Boston – We don’t see many bees flying around Massachusetts in December, but we do see the fruits of their labor. Pumpkin pie, cranberry sauce, apple cider, and more of the foods that make our holidays so special are possible through the work of bees. But bees are at risk. So this holiday season, chefs, restaurant owners and environmental advocates are speaking out to protect bees and help stop them from dying off at alarming rates.
“We’re thankful for bees this holiday season,” said Ben Hellerstein, Environment Massachusetts state director. “Without bees, holiday meals in Massachusetts would look and taste different. No bees means no pumpkin pie.”
Environment Massachusetts joined Chef Peter McCarthy at EVOO and Za Restaurants in Cambridge to highlight the important role that bees play in making many of our favorite holiday foods possible.
Honeybees, bumblebees, and other bees are critical both to the environment and our food supply. Bees pollinate many of the world’s most common crops, including holiday favorites such as cranberries, apples, and pumpkins. Bees also pollinate coffee, chocolate and the alfalfa eaten by dairy cows.
Unfortunately, millions of bees are dying across the U.S. every year. Beekeepers report they are losing an average of 30% of all honeybee colonies annually. Not only are honeybees are in danger; native bees, including bumblebees, are also at risk. The U.S. Fish and Wildlife Service added the first bee in the continental U.S., the rusty patched bumblebee, to the endangered species list earlier this year.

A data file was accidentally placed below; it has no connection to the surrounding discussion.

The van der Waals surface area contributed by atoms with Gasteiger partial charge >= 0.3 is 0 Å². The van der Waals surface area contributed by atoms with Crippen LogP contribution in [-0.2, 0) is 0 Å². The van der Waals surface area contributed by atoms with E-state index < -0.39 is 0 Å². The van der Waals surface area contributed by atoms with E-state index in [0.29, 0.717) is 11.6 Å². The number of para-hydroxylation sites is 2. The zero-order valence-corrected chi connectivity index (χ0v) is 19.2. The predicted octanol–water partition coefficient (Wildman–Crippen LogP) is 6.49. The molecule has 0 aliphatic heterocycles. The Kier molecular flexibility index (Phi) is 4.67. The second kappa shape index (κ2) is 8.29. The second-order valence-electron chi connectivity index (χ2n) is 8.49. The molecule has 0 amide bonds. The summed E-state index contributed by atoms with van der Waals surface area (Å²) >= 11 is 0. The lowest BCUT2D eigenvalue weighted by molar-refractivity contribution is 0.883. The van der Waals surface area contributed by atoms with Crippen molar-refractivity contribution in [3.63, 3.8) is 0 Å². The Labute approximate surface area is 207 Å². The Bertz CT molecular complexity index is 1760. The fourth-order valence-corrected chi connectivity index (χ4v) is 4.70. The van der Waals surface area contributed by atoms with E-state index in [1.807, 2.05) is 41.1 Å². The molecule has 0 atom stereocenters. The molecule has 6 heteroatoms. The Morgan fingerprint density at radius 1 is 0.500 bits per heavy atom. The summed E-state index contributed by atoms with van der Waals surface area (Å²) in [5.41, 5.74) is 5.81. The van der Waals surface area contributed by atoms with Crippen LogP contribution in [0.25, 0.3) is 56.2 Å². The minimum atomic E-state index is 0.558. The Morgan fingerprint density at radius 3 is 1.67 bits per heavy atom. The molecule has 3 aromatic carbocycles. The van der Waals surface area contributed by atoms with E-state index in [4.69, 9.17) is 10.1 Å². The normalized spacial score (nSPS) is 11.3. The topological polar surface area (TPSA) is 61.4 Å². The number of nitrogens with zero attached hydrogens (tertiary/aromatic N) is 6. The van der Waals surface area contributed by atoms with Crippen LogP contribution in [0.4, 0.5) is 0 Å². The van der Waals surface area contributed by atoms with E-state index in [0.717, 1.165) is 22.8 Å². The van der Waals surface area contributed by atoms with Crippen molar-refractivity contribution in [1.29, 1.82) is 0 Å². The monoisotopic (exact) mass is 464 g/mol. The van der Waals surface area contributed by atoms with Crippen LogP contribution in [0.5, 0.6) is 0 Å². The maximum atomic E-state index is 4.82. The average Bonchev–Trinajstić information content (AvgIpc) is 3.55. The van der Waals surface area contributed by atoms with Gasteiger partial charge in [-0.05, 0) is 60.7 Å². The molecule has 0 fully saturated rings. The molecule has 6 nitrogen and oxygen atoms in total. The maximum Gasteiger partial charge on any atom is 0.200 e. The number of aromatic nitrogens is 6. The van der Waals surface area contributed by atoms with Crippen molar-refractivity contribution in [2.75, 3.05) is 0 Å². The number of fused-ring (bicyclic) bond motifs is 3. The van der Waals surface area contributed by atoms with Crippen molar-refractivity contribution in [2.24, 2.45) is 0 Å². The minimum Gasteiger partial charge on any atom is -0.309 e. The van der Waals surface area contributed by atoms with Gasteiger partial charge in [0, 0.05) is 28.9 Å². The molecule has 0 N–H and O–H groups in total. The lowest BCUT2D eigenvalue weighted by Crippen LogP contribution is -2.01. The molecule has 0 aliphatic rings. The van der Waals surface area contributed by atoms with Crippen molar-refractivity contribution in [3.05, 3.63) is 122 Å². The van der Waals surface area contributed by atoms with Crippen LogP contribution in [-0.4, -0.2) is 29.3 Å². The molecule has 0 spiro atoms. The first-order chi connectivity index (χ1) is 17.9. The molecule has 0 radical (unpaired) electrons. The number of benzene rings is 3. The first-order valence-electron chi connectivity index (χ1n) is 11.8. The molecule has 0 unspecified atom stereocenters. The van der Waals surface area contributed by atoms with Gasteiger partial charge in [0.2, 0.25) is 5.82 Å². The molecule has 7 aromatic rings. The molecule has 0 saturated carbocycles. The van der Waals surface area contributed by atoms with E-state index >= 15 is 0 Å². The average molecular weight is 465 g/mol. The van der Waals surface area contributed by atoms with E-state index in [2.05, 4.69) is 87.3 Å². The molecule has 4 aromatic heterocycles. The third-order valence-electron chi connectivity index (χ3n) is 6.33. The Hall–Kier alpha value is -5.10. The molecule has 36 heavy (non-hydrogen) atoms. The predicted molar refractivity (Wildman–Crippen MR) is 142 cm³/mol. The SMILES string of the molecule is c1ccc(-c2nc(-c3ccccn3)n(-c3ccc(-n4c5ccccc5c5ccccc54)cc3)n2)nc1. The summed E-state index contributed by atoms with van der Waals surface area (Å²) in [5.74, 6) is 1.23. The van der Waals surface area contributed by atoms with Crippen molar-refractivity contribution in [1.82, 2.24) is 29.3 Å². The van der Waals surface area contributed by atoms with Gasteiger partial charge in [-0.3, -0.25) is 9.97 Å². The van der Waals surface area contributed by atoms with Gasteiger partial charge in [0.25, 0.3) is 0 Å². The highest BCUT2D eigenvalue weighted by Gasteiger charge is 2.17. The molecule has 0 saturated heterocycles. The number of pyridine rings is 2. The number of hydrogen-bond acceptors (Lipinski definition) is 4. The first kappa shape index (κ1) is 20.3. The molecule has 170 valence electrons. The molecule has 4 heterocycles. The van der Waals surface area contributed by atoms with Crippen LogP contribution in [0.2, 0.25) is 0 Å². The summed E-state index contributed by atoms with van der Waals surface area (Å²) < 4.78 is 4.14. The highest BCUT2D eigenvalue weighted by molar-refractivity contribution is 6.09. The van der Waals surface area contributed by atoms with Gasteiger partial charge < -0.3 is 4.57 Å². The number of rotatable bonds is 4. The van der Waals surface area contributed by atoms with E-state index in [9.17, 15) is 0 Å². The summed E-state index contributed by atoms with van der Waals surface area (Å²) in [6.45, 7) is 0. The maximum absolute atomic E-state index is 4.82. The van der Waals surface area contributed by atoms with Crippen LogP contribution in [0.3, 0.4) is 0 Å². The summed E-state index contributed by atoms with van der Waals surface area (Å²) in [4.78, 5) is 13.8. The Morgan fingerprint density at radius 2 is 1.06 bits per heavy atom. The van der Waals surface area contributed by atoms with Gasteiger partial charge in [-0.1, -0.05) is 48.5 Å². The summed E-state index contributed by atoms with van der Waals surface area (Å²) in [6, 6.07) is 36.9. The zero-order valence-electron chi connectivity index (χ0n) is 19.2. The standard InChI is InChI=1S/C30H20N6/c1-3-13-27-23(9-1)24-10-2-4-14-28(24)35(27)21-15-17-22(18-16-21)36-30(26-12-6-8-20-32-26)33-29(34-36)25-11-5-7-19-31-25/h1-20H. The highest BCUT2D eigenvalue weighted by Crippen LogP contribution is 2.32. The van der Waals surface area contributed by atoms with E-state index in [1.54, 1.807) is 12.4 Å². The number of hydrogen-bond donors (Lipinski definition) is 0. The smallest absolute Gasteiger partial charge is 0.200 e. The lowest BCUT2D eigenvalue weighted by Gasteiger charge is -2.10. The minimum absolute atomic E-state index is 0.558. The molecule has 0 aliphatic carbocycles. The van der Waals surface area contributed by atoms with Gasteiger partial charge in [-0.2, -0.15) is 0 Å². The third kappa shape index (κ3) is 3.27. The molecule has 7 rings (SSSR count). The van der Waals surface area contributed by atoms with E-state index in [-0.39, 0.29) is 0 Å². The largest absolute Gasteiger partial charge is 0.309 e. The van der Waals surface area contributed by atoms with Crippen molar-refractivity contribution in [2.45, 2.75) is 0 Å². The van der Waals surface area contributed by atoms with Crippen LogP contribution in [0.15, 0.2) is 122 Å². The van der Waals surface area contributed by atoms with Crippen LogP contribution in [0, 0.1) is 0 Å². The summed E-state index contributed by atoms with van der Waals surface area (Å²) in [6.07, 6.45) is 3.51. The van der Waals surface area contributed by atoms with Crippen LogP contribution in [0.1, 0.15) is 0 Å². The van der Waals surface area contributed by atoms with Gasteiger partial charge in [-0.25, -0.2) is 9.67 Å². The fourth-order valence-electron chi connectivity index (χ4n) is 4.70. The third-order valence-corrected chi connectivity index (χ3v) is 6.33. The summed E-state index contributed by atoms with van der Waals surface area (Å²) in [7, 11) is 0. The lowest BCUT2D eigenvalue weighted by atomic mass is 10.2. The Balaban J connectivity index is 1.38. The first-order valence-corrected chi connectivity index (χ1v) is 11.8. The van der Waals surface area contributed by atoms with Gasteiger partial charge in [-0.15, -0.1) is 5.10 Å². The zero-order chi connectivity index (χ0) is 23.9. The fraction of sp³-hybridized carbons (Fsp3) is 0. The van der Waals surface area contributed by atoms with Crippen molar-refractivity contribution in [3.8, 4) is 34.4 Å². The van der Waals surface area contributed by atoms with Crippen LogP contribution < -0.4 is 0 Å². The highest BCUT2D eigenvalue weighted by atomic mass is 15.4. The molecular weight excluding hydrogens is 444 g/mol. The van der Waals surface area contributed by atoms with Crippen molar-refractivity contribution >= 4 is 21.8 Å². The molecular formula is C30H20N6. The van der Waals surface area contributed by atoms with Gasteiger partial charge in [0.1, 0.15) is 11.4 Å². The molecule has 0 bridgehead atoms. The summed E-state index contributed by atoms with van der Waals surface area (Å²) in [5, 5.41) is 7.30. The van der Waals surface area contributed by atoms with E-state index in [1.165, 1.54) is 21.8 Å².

Scientists point to several reasons why bees are dying off, including global warming, habitat loss, parasites and a class of bee-killing pesticides known as neonicotinoids, or neonics.
Sharing some of the same chemical properties as nicotine, neonics are neurotoxins that can kill bees immediately and also can disorient bees, making it harder for them to pollinate plants and get back to their hives. Despite the fact that the science is clear on the dangers, neonic use has dramatically increased over the past decade. A recent study found that 86% of North American honey sampled contained neonics.
In February, Environment Massachusetts joined with Environment America to launch the Bee Friendly Food Alliance, a national network of over 240 chefs, restaurant owners and other leaders in the food industry working to protect the bees. In Massachusetts, 12 restaurants & chefs are part of the Alliance, including EVOO and Za.
Together, chefs and restaurant owners are educating their customers and the public about the problems facing bees and the food supply and making their voices heard to protect bees. Working with Environment Massachusetts, chefs and restaurant owners are calling on state officials to stop the use of bee-killing pesticides.
The Legislature’s Environment, Natural Resources, and Agriculture Committee recently approved An Act to protect Massachusetts pollinators (H.2113 and S.2164). This bill, filed by Representative Carolyn Dykema and Senator Jamie Eldridge, would restrict the use of neonicotinoid pesticides linked to bee die-offs. The legislation now sits before the House Ways and Means Committee.
“We need to take action now to protect the bees and ensure we can enjoy our favorite holiday foods with friends and family for many years to come,” said Hellerstein.
Environment Massachusetts is a statewide, citizen-based environmental advocacy organization working for a cleaner, greener, healthier future.